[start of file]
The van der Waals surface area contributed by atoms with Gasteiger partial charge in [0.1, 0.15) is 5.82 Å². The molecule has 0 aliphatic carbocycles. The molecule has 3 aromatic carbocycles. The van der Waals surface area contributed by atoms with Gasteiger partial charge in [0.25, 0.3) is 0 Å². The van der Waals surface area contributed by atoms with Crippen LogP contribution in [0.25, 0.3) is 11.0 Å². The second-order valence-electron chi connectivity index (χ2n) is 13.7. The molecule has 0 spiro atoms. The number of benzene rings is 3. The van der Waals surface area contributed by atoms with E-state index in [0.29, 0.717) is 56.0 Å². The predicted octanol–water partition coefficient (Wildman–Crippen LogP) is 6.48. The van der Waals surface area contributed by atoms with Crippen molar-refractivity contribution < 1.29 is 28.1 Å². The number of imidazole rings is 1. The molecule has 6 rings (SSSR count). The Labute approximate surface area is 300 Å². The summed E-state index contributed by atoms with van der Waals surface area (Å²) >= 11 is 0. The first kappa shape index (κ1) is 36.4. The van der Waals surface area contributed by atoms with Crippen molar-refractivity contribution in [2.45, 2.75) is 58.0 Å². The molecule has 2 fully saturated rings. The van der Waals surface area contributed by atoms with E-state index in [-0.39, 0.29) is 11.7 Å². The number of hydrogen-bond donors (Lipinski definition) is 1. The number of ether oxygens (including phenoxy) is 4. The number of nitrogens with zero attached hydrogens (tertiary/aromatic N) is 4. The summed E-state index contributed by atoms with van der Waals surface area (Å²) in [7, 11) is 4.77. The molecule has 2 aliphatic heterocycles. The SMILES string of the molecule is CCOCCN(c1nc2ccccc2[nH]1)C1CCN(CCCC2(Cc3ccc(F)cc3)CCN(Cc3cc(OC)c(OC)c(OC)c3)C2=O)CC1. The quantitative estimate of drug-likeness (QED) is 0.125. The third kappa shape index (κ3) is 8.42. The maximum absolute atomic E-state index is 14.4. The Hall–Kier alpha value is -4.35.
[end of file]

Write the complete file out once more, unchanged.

The van der Waals surface area contributed by atoms with Gasteiger partial charge in [0.1, 0.15) is 5.82 Å². The molecule has 0 aliphatic carbocycles. The molecule has 3 aromatic carbocycles. The van der Waals surface area contributed by atoms with Gasteiger partial charge in [0.25, 0.3) is 0 Å². The van der Waals surface area contributed by atoms with Crippen LogP contribution in [0.25, 0.3) is 11.0 Å². The second-order valence-electron chi connectivity index (χ2n) is 13.7. The molecule has 0 spiro atoms. The number of benzene rings is 3. The van der Waals surface area contributed by atoms with E-state index in [0.29, 0.717) is 56.0 Å². The predicted octanol–water partition coefficient (Wildman–Crippen LogP) is 6.48. The van der Waals surface area contributed by atoms with Crippen molar-refractivity contribution < 1.29 is 28.1 Å². The number of imidazole rings is 1. The molecule has 6 rings (SSSR count). The Labute approximate surface area is 300 Å². The summed E-state index contributed by atoms with van der Waals surface area (Å²) >= 11 is 0. The first kappa shape index (κ1) is 36.4. The van der Waals surface area contributed by atoms with Crippen molar-refractivity contribution in [2.45, 2.75) is 58.0 Å². The molecule has 2 fully saturated rings. The van der Waals surface area contributed by atoms with E-state index in [-0.39, 0.29) is 11.7 Å². The number of hydrogen-bond donors (Lipinski definition) is 1. The number of ether oxygens (including phenoxy) is 4. The number of nitrogens with zero attached hydrogens (tertiary/aromatic N) is 4. The summed E-state index contributed by atoms with van der Waals surface area (Å²) in [7, 11) is 4.77. The molecule has 2 aliphatic heterocycles. The SMILES string of the molecule is CCOCCN(c1nc2ccccc2[nH]1)C1CCN(CCCC2(Cc3ccc(F)cc3)CCN(Cc3cc(OC)c(OC)c(OC)c3)C2=O)CC1. The quantitative estimate of drug-likeness (QED) is 0.125. The third kappa shape index (κ3) is 8.42. The maximum absolute atomic E-state index is 14.4. The Hall–Kier alpha value is -4.35.